Hardie Gramatky, N.A.(1915 - 1986)
Born: Dallas, TX
Studied: Stanford University, Chouinard Art Institute (Los Angeles).
Member: National Academy of Design, New York Water Color Club, American Watercolor Society, California Water Color Society.
Hardie Gramatky was raised in Southern California. He studied art with F. Tolles Chamberlin, Clarence Hinkle, Pruett Carter and Barse Miller. A dedicated student of watercolor painting, he produced an average of five small watercolors per day. By 1929, he had become a proficient watercolorist and was recognized as one of the true innovators in the development of California Style watercolor painting. These skills helped him to get a job as a head animator at the Walt Disney Studios.
In the early 1930s, he became active on the board of the California Water Color Society and it was largely through his aggressive moves that the California School of watercolorists was able to take control of the Society and expand it into a nationally recognized organization. In 1937 the Ferargil gallery became his art agent in New York City and began selling his watercolors. He also exhibited works in other cities in America and established a reputation as one of California’s premier watercolorists.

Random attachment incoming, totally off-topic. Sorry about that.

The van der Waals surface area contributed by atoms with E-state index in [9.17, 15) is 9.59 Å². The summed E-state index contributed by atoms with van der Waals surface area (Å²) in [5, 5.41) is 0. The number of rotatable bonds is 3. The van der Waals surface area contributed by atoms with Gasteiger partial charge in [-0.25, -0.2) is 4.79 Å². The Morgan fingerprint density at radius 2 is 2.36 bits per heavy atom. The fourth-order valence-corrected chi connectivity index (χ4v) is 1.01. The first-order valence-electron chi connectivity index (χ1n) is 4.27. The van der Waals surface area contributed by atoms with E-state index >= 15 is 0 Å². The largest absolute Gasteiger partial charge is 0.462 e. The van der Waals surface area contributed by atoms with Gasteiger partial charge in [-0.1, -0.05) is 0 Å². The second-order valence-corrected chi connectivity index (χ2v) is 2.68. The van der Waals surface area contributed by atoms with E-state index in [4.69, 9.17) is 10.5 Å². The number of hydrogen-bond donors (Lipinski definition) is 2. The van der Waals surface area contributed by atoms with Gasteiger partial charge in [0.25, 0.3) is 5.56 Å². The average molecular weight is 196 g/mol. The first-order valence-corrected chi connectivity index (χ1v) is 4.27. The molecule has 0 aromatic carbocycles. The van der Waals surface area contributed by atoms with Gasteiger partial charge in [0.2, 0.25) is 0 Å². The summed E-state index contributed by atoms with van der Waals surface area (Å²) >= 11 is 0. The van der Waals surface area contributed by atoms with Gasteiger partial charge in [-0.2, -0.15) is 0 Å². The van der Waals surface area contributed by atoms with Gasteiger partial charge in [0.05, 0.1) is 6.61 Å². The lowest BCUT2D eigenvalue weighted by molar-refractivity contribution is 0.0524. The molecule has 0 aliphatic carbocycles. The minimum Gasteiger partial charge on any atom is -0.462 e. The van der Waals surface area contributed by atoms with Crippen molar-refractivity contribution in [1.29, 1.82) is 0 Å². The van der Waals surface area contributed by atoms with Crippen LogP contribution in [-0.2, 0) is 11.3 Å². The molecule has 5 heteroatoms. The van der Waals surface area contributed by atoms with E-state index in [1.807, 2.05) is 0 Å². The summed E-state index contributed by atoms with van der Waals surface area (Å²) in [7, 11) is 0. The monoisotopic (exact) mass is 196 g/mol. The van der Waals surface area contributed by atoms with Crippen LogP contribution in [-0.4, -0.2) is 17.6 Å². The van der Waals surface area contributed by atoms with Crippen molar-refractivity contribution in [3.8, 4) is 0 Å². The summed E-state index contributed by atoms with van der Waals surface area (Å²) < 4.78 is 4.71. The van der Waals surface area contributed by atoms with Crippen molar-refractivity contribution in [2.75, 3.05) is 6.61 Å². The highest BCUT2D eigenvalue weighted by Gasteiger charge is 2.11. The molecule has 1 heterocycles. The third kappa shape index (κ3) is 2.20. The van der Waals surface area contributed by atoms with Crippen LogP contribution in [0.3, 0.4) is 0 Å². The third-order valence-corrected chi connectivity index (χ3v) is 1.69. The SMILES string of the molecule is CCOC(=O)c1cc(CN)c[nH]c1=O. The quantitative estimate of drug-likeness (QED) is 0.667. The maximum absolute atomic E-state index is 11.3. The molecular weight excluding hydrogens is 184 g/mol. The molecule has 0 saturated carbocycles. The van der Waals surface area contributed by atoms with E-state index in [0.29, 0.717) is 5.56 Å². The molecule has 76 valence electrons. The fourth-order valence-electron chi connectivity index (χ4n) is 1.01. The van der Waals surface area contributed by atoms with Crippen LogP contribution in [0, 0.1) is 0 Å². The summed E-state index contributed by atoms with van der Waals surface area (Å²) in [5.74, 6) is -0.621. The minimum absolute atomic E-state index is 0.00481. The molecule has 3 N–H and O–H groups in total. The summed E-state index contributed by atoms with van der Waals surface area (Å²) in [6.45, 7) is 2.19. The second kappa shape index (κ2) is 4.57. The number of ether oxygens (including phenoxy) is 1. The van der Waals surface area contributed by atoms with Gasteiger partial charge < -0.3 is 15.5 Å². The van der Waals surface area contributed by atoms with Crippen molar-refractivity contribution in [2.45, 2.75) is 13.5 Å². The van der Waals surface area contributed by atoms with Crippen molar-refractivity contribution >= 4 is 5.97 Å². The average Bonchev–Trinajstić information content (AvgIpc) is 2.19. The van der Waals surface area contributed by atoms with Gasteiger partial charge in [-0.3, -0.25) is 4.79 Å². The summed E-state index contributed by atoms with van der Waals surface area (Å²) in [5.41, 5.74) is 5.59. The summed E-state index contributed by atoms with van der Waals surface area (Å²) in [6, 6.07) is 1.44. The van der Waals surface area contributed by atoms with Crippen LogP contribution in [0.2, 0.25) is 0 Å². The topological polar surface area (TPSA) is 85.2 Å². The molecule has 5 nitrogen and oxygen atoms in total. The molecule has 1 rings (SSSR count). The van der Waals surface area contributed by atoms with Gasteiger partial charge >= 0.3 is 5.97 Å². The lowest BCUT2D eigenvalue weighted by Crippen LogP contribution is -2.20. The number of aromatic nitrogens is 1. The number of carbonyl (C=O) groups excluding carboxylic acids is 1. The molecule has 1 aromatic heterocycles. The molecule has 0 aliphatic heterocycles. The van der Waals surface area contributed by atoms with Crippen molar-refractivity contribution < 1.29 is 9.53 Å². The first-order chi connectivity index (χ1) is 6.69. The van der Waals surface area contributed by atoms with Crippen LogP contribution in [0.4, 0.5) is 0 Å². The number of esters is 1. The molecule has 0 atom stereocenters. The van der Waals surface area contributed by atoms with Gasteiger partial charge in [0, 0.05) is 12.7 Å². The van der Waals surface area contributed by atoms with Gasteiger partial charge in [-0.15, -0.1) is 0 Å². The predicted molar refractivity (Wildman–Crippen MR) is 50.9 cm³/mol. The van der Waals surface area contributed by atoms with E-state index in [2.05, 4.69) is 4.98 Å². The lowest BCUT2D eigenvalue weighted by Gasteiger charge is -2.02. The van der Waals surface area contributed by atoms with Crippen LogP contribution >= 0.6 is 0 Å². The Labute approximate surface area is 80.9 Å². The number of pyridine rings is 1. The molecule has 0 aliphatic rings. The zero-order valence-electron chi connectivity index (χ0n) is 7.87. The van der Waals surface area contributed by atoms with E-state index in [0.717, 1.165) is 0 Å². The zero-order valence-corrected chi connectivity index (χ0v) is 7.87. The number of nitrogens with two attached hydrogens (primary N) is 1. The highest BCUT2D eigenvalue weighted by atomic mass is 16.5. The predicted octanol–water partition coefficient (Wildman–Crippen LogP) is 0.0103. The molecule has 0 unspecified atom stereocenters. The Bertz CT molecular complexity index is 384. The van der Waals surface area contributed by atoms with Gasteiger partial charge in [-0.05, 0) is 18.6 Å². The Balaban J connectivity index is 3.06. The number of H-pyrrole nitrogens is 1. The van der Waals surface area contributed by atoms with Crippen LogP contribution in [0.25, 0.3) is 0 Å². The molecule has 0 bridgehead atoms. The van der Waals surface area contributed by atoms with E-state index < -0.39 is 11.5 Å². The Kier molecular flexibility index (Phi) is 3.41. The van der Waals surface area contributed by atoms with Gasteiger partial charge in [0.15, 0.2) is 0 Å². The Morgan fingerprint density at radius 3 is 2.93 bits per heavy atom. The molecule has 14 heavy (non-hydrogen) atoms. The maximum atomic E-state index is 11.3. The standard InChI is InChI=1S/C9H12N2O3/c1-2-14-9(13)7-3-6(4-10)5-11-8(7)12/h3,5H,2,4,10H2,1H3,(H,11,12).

By the 1940s, he was producing commercial art to be used for magazine illustrations and began writing and illustrating a series of children’s books. Hercules, Loopy, Creeper’s Jeep and Sparky were all books he created, but Little Toot was the one that would become an all-time best seller. During World War II, he worked in Hollywood producing training films for the United States Air Force and after the war moved back to the East Coast. Settling in Connecticut he pursued a career as a commercial illustrator producing art for Fortune, Collier’s, Woman’s Day, True, American and Readers Digest.
Hardie Gramatky Biography information: Gordon T. McClelland and Jay T. Last - Author, California Watercolors 1850-1970, Illustrated History and Biographical Dictionary.